Creative works: If there is a member of the editorial board with a suitable expertise to facilitate review and evaluation of a particular creative work, that editor will be tasked with reviewing the submission. The associate editor will submit her review to the editor-in-chief, who, working with the responsible editor, will make a final determination, which will then be passed along to the author. If there is not a member of the editorial board with a suitable expertise to review a particular creative work, then the full editorial board will review the submission and offer recommendations for acceptance or rejection, which the editor-in-chief will use to make a final determination. Creative submissions to The Owl typically receive either a flat acceptance, flat rejection, or, in rare cases, acceptance with minor revisions. The Owl does not issue acceptances with major revisions for creative works. This is to avoid imposing outside creative influence or control over artists' works.
You may submit up to five (5) visual art pieces (photographs, paintings, etc.) and up to three (3) written pieces (stories, poems, creative nonfiction, etc.). The sum word count of your submissions should be under 5000 words. Research articles should be uploaded through the submission portal on this website; creative works should be uploaded via a Qualtrics form, the link to which can be found on the Submissions page of this website.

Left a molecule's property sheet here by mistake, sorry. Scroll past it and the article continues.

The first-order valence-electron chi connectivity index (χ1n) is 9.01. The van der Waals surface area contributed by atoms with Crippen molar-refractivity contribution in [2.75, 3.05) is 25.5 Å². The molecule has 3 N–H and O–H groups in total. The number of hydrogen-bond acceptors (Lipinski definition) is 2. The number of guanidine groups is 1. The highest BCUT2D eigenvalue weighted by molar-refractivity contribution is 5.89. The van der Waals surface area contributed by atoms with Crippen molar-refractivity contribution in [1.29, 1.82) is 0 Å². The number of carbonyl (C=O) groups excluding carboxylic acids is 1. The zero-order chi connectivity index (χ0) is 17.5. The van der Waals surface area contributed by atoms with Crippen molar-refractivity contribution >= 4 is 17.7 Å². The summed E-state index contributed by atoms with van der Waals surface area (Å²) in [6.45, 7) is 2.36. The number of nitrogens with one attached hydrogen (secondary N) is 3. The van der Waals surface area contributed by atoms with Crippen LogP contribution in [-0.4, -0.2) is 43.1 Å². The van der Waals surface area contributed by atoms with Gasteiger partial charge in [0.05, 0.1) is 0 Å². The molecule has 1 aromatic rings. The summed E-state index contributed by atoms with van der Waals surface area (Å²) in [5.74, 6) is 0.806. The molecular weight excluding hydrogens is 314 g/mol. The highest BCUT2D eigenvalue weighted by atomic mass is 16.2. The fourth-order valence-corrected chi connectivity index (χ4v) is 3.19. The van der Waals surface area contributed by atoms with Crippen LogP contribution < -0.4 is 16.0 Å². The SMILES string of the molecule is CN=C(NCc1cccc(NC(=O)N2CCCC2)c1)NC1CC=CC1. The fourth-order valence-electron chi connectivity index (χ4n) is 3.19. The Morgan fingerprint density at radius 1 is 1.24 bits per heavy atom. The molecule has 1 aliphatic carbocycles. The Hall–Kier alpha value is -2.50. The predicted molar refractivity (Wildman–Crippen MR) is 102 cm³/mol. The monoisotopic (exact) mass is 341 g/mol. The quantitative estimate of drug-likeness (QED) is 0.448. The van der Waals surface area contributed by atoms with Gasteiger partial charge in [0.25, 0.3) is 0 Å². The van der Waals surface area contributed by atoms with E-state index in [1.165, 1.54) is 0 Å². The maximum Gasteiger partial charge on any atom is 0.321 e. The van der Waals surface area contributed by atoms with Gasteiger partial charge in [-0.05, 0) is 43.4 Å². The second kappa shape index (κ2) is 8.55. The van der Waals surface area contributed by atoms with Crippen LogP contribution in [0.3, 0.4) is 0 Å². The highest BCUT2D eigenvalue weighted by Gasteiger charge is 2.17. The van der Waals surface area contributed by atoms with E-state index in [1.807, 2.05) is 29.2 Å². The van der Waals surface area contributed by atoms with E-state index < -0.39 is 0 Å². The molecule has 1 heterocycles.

All acceptances are pending appropriate revisions. Revisions may include basic copyediting (finishing copy edits will be completed by journal editors); revisions for clarity; corrections to in-text citations and/or the references page; and/or revisions for academic and methodological rigor.
What we consider during peer review: The Owl receives more submissions than we have space to publish. Given this, we have to consider the relative merits of each manuscript we receive in determining which are the strongest pieces to publish. A manuscript can be rejected for a number of reasons; common issues are: